Open knowledge isn’t all about access to statistics and data. It also about what drives day-to-day operations everywhere: experience and insight. In this post I will explain how to transform the know-how of your organization or community of peers into open knowledge, so it can be shared, adapted and applied by others.
Know-how is a tricky thing. Everyone has it, and it is crucial to the success of every organization: it is what turns ideas into reality, solves unforeseen problems, and is making the difference between success and failure in programs and projects around the world. Its value is evidenced by applications like Quora and the use of messaging services similar to WhatsApp by doctors to share practical advice. The need to manage it is enshrined in the mission of KM organizations worldwide.
Still, implicit knowledge remains the hardest asset to transfer and reuse. The three main challenges associated with converting implicit knowledge into useful open knowledge are:
- Presenting knowledge in a way that makes it easy to find and use.
- Making sure the knowledge available is trusted and high quality (no wading through junk!).
- Refreshing the knowledge to stay current, in line with the latest trends and knowledge needs of the users.
Most applications or solutions solve some, but not all of those challenges. We at the IDB have been addressing them under the framework of KLAVE, a methodology that enables the Bank’s and regional development experts and practitioners to share what they know. Here is a basic outline of how we do it. I hope you will find it helpful.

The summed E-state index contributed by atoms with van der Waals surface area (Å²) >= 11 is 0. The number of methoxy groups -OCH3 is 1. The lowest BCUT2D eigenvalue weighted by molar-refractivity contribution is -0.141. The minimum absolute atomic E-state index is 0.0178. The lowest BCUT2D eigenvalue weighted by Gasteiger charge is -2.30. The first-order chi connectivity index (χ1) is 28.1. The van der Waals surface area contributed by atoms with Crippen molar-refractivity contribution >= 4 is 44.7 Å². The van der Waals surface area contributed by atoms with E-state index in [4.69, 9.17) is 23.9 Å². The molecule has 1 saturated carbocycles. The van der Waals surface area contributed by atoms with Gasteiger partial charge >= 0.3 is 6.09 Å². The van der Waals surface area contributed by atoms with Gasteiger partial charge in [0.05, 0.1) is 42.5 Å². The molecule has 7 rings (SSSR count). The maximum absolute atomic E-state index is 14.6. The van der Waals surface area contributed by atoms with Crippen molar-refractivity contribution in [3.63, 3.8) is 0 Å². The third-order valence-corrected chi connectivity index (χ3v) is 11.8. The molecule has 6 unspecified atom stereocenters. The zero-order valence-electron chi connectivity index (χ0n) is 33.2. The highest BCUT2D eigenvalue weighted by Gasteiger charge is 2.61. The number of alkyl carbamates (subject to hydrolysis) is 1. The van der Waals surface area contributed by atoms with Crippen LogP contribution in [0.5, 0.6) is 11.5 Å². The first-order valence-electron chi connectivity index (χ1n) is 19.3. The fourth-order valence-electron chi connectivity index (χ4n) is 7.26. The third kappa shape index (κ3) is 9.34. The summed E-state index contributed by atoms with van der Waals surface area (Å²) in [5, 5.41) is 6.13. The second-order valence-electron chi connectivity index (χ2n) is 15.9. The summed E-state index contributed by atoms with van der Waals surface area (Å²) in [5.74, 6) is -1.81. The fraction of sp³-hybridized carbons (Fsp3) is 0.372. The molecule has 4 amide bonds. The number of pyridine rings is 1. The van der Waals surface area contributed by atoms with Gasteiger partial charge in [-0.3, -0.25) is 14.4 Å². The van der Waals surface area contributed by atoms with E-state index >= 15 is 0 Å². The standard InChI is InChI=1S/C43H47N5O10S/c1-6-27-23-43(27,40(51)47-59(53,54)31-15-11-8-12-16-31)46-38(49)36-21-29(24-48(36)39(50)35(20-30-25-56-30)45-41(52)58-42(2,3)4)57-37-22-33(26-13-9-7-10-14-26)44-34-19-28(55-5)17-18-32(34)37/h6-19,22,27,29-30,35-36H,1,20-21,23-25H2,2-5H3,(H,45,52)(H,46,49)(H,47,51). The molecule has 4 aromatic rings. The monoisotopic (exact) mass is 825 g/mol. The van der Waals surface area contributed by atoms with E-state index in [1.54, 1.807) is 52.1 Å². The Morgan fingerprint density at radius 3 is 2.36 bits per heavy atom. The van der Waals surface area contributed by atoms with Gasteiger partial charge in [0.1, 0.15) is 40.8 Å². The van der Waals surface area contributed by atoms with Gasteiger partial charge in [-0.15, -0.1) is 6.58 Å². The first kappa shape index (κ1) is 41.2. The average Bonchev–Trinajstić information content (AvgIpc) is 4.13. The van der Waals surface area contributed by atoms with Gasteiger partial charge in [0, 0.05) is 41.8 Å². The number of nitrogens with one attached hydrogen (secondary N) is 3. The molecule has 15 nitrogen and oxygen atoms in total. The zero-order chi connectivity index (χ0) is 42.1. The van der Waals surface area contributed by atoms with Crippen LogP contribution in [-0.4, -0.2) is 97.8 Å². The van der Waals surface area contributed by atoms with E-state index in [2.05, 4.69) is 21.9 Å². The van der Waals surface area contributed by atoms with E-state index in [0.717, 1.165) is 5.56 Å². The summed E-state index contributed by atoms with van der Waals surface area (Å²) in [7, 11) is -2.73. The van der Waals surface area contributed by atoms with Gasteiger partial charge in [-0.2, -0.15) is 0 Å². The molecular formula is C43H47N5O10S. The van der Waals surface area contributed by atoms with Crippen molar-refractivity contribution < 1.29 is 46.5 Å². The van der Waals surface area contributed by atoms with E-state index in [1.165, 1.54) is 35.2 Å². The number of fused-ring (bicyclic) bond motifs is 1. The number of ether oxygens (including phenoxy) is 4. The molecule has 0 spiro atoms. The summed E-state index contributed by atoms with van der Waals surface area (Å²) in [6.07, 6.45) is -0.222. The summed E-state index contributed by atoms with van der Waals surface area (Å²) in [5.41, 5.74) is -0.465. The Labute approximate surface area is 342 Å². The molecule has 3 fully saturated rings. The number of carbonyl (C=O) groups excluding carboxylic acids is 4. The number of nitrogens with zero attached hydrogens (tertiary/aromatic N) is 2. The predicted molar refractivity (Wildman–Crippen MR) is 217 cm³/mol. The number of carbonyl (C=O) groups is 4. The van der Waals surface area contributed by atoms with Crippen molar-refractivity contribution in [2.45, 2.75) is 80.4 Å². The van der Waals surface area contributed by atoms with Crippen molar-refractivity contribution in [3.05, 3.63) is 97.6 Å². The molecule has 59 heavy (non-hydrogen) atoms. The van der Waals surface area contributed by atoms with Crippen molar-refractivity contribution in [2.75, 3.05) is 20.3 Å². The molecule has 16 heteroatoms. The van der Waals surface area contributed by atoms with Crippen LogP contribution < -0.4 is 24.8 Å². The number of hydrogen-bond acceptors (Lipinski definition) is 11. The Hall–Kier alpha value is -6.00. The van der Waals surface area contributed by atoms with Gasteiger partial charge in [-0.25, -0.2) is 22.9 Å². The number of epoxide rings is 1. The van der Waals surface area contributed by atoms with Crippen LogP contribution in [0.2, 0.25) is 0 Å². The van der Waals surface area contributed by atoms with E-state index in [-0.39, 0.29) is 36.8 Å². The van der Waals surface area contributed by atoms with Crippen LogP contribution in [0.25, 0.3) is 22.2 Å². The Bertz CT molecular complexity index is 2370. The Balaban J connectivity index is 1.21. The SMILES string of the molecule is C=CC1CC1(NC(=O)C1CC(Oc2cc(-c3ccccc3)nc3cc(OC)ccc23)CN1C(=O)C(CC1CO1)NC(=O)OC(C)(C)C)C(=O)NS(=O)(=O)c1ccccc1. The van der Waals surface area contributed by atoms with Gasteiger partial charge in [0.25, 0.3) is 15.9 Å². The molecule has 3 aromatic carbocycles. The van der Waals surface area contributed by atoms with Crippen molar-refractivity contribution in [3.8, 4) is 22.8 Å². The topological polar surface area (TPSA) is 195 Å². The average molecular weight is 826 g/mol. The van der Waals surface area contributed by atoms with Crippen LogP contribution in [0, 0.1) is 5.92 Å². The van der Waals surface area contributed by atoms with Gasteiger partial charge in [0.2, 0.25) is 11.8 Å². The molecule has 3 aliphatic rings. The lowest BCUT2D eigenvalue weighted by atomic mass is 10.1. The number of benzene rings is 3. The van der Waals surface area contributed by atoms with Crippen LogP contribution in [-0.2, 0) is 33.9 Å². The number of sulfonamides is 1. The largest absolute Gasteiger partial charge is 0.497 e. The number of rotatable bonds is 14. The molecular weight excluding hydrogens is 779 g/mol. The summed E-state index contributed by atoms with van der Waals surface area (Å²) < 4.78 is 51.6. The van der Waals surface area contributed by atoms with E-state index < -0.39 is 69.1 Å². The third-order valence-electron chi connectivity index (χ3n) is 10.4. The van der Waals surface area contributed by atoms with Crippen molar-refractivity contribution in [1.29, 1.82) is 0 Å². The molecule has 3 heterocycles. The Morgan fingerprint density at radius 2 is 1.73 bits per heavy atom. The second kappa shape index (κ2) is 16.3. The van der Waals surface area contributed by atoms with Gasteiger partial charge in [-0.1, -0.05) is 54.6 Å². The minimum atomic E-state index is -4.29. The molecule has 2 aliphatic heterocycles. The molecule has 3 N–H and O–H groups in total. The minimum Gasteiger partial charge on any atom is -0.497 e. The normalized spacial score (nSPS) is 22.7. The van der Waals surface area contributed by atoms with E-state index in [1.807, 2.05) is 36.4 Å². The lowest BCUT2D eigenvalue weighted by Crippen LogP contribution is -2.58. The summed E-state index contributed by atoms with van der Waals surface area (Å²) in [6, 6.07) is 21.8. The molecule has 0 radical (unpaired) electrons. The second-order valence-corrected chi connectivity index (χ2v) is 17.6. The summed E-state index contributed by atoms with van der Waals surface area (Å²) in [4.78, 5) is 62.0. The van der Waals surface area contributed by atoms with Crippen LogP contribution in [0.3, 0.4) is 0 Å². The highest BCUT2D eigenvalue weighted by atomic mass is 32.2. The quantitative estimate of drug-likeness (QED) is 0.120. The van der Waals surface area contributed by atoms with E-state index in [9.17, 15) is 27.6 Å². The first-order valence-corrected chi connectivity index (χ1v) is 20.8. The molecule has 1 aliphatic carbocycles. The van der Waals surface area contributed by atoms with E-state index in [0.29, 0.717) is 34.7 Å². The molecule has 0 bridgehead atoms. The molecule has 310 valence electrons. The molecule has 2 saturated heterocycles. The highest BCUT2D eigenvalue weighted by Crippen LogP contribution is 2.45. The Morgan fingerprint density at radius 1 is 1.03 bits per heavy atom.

1 Define the purpose and scope
Who really needs what? For example, the IDB’s Climate Finance team identified National Development Banks in Latin America as their audience to share insights on developing green credit lines from the most experienced banks to those just getting started. To help you along the way, you can use web applications like Trello to collect and organize ideas.
2 Do high quality knowledge capture
Focus on three areas: context (situation, actions, what happened), impact (results and outcomes), and advice (actionable, forward-looking, re-usable). Interviews or facilitated group conversations with those on the front lines are the cornerstone of a good knowledge base. Here you can read about how the IDB does Knowledge Capture Interviews and After Action Reviews.
3 Get multiple, diverse perspectives
A comprehensive picture of complex challenges, reviewed by trusted experts. Perspectives not only depend on individuals’ viewpoints, but also on the different contexts in which they were formed. The ability to understand the context in which a perspective was created helps people assess the value for re-use of any given piece of knowledge they find.
4Ensure easy access
Online, in context, and organized and presented in a way that aligns with how people do what they do every day. Today there are many free open source content management systems, such as WordPress, Drupal, or Joomla that can help you create your website. If you want to learn how, check this website as a good place to start.
5 Connect content and community
A virtuous cycle of knowledge contributors and users sharing and learning together. Actively engaging a community of peers and spreading the word through webinars (try LiveStream, GoToMeeting, or WebEx) and social media is key to reaching your knowledge sharing (and re-use!) objectives and achieving sustainability of your knowledge base over time. Facebook has more than 1.000 million users, Twitter has 465 million, and LinkedIn more than 250 million. How do you reach and engage those that matter most to you? A sound communication and collaboration strategy can help you get it done.
What other ways of systematizing and sharing implicit knowledge have worked for you?